Statistical analyses were performed using IBM Statistical Package for Social Sciences (SPSS) 23. Continuous variables include age, DUP, PANSS positive, negative, and general psychopathology scores, and GAF symptom and disability scores. Categorical variables include gender, ethnicity, highest educational level, level of participation in other groups, source of motivation, baseline functioning status, and baseline DSM-IV diagnosis. Outcome measures include pre- and post-CRT assessments scores (including the MoCA and BACS). The rates of improvement on CRT assessments were evaluated using paired t-tests. Statistical significance was set at p ≤ 0.05.

Results

The mean (SD) age for the overall study sample was 24.8 (5.6), of which nearly half (49.5%) were female and majority (77.1%) were Chinese. Out of the 109 patients who participated in CRT from 2012 to 2019, a total of 92 (84.4%) completed the full 24-session therapy. The baseline sociodemographic and clinical information of the sample, comparing between the groups who did and did not complete CRT, is presented in Table 1. Of note, the two groups differed significantly on their participation in other groups and source of motivation. Although the two groups also appeared to differ in terms of ethnicity, this is likely because for the Malay participants, all 13 of them had successfully completed CRT, as compared to the other ethnicities.

TABLE 1
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Table 1. Baseline sociodemographic and clinical characteristics of patients who participated in CRT.

Normality was assumed due to the sample size, and paired t-tests (Table 2) between pre- and post-CRT assessments scores revealed that participants significantly improved on majority of the measures, except on the Semantic Fluency item. As the scores for the Trail Making Tests are operationalised by time taken to complete the task, the negative mean difference represents a positive result.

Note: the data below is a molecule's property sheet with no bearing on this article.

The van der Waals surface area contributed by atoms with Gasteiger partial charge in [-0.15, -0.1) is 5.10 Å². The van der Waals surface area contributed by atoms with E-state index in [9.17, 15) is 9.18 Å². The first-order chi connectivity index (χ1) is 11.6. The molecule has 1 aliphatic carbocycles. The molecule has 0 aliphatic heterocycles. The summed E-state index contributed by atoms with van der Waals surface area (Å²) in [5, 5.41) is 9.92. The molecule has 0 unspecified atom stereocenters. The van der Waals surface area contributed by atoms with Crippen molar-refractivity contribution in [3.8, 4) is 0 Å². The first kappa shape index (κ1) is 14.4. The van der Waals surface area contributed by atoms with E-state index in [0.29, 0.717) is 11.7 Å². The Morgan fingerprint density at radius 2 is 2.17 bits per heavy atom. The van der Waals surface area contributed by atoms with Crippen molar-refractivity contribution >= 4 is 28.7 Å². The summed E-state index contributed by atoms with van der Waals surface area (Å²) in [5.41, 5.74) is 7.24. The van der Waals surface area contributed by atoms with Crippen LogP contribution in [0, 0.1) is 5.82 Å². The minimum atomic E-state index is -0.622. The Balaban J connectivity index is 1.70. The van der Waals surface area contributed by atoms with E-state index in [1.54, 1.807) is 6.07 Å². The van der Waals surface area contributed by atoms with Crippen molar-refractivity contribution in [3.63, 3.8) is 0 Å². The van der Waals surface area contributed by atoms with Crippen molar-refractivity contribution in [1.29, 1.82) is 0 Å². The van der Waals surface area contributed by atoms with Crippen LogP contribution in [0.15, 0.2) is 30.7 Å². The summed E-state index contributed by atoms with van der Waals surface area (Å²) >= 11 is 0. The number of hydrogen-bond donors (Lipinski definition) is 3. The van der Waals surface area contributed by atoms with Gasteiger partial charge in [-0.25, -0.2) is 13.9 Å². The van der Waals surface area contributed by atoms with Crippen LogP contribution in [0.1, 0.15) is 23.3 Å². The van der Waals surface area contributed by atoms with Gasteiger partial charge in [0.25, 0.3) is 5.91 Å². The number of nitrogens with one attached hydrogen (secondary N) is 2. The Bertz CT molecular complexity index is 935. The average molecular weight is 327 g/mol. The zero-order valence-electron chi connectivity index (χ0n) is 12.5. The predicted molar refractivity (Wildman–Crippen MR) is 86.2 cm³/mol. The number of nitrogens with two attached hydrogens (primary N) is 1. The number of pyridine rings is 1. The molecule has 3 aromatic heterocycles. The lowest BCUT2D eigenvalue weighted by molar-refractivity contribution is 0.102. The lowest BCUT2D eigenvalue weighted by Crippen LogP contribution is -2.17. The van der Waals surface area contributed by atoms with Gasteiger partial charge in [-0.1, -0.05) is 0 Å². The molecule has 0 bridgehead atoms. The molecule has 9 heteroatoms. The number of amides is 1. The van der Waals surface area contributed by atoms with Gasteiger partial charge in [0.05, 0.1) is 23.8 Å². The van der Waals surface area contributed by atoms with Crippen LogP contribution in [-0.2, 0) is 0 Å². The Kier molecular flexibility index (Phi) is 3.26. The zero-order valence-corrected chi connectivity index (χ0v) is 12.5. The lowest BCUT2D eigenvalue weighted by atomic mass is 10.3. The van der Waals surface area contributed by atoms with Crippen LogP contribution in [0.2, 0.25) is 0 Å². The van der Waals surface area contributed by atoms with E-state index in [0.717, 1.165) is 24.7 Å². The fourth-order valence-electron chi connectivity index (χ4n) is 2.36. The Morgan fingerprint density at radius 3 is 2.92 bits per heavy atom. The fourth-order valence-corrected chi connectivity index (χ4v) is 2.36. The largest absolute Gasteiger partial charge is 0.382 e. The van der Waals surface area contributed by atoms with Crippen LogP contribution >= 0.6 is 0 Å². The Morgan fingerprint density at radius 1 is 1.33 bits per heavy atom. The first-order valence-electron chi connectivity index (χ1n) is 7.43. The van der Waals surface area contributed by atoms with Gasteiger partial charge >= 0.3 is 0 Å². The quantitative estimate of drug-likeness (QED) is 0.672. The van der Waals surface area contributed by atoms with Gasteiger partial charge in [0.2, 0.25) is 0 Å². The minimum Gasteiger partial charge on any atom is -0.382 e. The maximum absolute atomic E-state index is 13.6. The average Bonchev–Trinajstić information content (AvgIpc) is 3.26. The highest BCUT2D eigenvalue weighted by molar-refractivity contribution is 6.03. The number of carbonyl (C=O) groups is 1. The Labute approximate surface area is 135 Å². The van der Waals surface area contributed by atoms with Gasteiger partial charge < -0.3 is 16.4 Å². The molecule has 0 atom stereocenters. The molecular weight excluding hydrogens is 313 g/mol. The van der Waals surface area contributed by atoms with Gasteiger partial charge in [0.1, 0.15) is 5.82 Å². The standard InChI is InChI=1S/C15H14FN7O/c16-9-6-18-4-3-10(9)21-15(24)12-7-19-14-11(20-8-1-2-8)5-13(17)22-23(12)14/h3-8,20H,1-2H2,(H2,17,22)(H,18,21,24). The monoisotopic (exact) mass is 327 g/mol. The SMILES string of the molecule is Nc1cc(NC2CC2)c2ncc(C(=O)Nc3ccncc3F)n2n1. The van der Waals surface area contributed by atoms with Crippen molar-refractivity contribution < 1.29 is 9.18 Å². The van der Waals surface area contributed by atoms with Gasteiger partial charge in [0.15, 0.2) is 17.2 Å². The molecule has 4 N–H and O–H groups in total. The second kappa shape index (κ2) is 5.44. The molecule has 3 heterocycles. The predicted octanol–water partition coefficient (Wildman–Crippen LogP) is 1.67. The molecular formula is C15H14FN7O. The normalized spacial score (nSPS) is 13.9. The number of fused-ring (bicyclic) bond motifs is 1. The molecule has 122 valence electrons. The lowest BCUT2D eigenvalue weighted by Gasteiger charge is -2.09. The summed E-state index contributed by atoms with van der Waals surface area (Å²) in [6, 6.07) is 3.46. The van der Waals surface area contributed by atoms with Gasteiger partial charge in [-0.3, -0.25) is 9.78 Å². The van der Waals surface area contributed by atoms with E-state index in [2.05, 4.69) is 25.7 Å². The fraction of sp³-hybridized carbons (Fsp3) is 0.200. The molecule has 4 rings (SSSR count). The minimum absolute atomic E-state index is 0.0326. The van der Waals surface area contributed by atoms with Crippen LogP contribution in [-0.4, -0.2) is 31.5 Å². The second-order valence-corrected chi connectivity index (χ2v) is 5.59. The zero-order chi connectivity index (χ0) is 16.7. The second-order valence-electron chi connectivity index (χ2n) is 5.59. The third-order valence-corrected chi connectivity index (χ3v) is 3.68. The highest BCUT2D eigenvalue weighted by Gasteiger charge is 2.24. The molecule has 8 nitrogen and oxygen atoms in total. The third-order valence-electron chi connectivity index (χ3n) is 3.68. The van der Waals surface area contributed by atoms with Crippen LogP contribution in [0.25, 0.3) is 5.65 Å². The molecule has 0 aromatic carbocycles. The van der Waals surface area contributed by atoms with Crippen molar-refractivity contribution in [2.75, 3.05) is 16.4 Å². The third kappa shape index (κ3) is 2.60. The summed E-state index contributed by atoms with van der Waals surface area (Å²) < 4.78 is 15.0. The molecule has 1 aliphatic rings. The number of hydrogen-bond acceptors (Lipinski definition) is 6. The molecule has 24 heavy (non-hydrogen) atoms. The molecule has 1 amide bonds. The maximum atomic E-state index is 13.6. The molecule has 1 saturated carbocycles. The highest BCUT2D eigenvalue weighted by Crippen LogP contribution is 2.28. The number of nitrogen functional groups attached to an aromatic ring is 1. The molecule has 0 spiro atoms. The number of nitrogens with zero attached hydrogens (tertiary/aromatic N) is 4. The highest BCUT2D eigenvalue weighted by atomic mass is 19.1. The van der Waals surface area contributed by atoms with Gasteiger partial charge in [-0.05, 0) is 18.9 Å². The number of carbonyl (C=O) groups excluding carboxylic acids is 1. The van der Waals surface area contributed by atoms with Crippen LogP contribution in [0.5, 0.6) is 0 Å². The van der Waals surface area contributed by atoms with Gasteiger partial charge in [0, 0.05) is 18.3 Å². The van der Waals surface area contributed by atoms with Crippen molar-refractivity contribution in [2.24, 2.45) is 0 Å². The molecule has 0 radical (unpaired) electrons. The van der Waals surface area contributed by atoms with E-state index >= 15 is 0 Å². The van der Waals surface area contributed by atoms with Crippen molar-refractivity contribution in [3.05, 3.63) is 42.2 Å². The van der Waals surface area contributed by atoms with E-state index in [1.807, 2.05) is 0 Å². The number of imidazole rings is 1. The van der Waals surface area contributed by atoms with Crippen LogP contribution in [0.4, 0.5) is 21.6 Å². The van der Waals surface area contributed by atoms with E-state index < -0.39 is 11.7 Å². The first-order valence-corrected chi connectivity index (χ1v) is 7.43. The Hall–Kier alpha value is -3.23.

TABLE 2
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Table 2. Paired t-test results for CRT assessments scores.

Discussion

Four core features of CR were identified in a white paper by Bowie and colleagues: a trained therapist, cognitive exercise trainings, attention to the development of strategies, and procedures to facilitate transfer to real world functioning (39). The current paper detailed the implementation of CRT in EPIP and illustrated how these four core components were fulfilled. The CRT sessions were held twice a week with a total training duration of 36 h, meeting the effective intensity and durations found by Bowie et al. (39), whereby effective programmes call for two to three sessions per week, with total training durations ranging from 20 to over 40 h. Our duration surpassed recommendations by Hooker et al. (43) that 25–30 h of cognitive training is required for cognitive benefits. A mixed approach of drill and practise with strategy coaching was utilised. The bridging sessions facilitated transferability of skills taught in the classroom-like setting to the real world. This contextualisation increased patients' interest, enabling them to make connections and linkages to their everyday functioning, and aided them in forward planning and goal setting.

A major strength of our study was that we naturalistically examined a large cohort of patients with FEP who underwent CRT, looking at data collected over a span of seven years. We were able to utilise data from the EPIP database, which is an on-going registry capturing information prospectively. The variables collected are clearly defined and objectified using standard psychiatric rating instruments; and data integrity is subjected to stringent and regular quality cheques by the nation's relevant governing body. However, as with naturalistic studies, the OTs running the sessions were the ones who conducted the pre and post assessments. As such, there could have been potential for bias, even though this was minimised by ensuring that well-established, standardised and validated test instruments were used, and the OTs conducting the cognitive assessments had the necessary prerequisite training.